The modern sportscard hobby has lost one of its pioneering members. Richard P. McWilliam, co-founder and CEO of The Upper Deck Co., died unexpectedly at his home in Rancho Santa Fe, Calif., on Jan. 5. He was 59 years old.
McWilliam is credited with transforming the sports trading card business by creating Upper Deck, a company that grew to become a leading sports trading card business and expanded to become a major sports and entertainment company. McWilliam drove that growth through continuing innovation to improve the quality, breadth of content and the form and style of trading cards.
McWilliam co-founded Upper Deck in 1989 and served until his death as its CEO and chairman of the board. He was known as a visionary with a keen eye for quality and innovation. With an awareness of the lack of creativity and quality in the sports trading card and memorabilia industry, he began developing sports products that raised collectibles standards overnight.
Under his leadership, Upper Deck’s innovations included significant improvements in the graphic quality and statistical information about the sports stars featured on trading cards, autographed inserts in trading cards, game jersey cards, the hugely popular “Piece of History” bat card with a piece of a bat swung in a game by the legendary Babe Ruth, digital trading cards, holographic certification of authenticity of autographs, cards with pieces of players’ jerseys embedded in them, games based on trading cards, expansion of content to players in virtually every major sport, extension into entertainment and other celebrity areas.
McWilliam had been recognized as one of America’s fastest rising executives. He was named as one of the nation’s top entrepreneurs in the “1991 Entrepreneur of the Year” listing by Inc. Magazine. Sporting News also named him as one of the Top 100 Sports Executives in the U.S. In 1998, Beckett Baseball named him one of the most influential people in baseball.
Upper Deck provided some additional details on McWilliam’s ventures in a tribute to its founder. In addition to the trading card company, McWilliam was founder and CEO of Jet Source, an aircraft fixed-base operation and aircraft charter and maintenance company located at Palomar Airport in Carlsbad, Calif. It has been voted as one of the top 40 FBOs in the U.S. among thousands of such operations. Previously, he was COO of the second-largest medical clinic operation in Orange County. He practiced as a certified public accountant for 11 years after receiving Bachelor’s degrees in Accounting and Economics from California State University at Fullerton.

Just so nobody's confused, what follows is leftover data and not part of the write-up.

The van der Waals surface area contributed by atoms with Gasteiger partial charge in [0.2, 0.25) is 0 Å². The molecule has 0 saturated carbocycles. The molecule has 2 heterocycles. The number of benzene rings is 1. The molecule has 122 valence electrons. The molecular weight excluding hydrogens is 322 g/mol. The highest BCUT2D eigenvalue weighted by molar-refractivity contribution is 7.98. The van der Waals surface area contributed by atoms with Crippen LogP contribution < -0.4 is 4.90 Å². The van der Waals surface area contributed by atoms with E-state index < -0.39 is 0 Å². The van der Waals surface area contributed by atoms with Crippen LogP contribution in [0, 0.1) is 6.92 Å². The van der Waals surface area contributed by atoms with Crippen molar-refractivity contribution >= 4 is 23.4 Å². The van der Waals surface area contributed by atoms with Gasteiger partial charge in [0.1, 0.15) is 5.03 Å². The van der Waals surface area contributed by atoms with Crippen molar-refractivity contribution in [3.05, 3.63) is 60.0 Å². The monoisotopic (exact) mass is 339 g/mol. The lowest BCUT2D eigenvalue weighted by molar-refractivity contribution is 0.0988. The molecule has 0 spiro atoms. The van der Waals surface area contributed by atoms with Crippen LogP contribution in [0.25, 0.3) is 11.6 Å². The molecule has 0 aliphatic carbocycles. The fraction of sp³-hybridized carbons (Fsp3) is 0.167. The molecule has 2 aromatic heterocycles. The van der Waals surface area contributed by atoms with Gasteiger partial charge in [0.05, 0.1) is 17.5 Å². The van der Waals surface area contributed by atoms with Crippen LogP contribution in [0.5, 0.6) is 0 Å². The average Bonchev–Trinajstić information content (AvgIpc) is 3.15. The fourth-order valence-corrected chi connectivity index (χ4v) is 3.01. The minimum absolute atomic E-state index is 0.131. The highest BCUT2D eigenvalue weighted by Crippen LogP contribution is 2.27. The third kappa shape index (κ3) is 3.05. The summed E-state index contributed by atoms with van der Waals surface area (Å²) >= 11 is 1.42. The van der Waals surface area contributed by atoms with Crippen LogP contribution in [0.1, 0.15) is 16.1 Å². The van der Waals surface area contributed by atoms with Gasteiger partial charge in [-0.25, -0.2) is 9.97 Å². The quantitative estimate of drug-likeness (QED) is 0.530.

He was known for his love of sports, for his relentless pursuit of outstanding quality and perfection, and for asking much from his employees, but even more from himself.
Speaking of Upper Deck employees, former UD marketing specialist Terry Melia shared some memories working with McWilliam.
“As the years progressed, Richard would occasionally deliver company-wide addresses to the employees. Each time, Mary Mancera, my boss, and I would try and come up with succinct sound bites for him to use during his announcements. More often than not, he went with his own set of notes and ignored ours. That was vintage Richard. He rarely took advice from anyone. For what it was worth, he did things his way and on his own terms.”
Melia also shared an awkward moment from his rookie season at Upper Deck. “During my first year at Upper Deck, I was asked to prep Richard for a special hobby media session we had planned at the industry’s first ever SportsFest Show in Philadelphia. The company had recently purchased a game-worn Michael Jordan Bulls jersey at auction and we were going to be cutting it up to use as card-front swatches later on in the year.
“When I got on the plane to go to Philly, I was riding in coach and Richard was riding up in first class. I prepared a two-page Q&A for him so he’d be ready for any questions the media might have in store for him. About an hour into the flight, I got up the nerve to maneuver my way into first class. I knelt down beside his seat, introduced myself and handed him the two-page document. As he looked at me as if to say, ‘Who the heck are you?’ I told him these would be likely questions coming from the media today and that it would be in his best interest to read through it. Without uttering a word, he took the document in hand as I quickly made my way back to my seat. Based on his non-verbal response and look-right-through-you stare, I couldn’t help but wonder if I had done something wrong.”
Under his direction, Upper Deck supported the Baseball Assistance Team, youth sports programs, local Boys and Girls Clubs, the Make a Wish Foundation and Operation Gratitude.
It can’t be ignored that McWilliam and Upper Deck have also had their share of legal battles over the past several years, resulting in million-dollar lawsuits. But McWilliam will be known for his innovations in the modern card hobby that are still used today.
For the last year, Jason Masherah has been carrying the title of vice president of Marketing and Business Development, while also overseeing day-to-day operations. With McWilliam’s passing, the company has formalized Masherah’s role and named him president.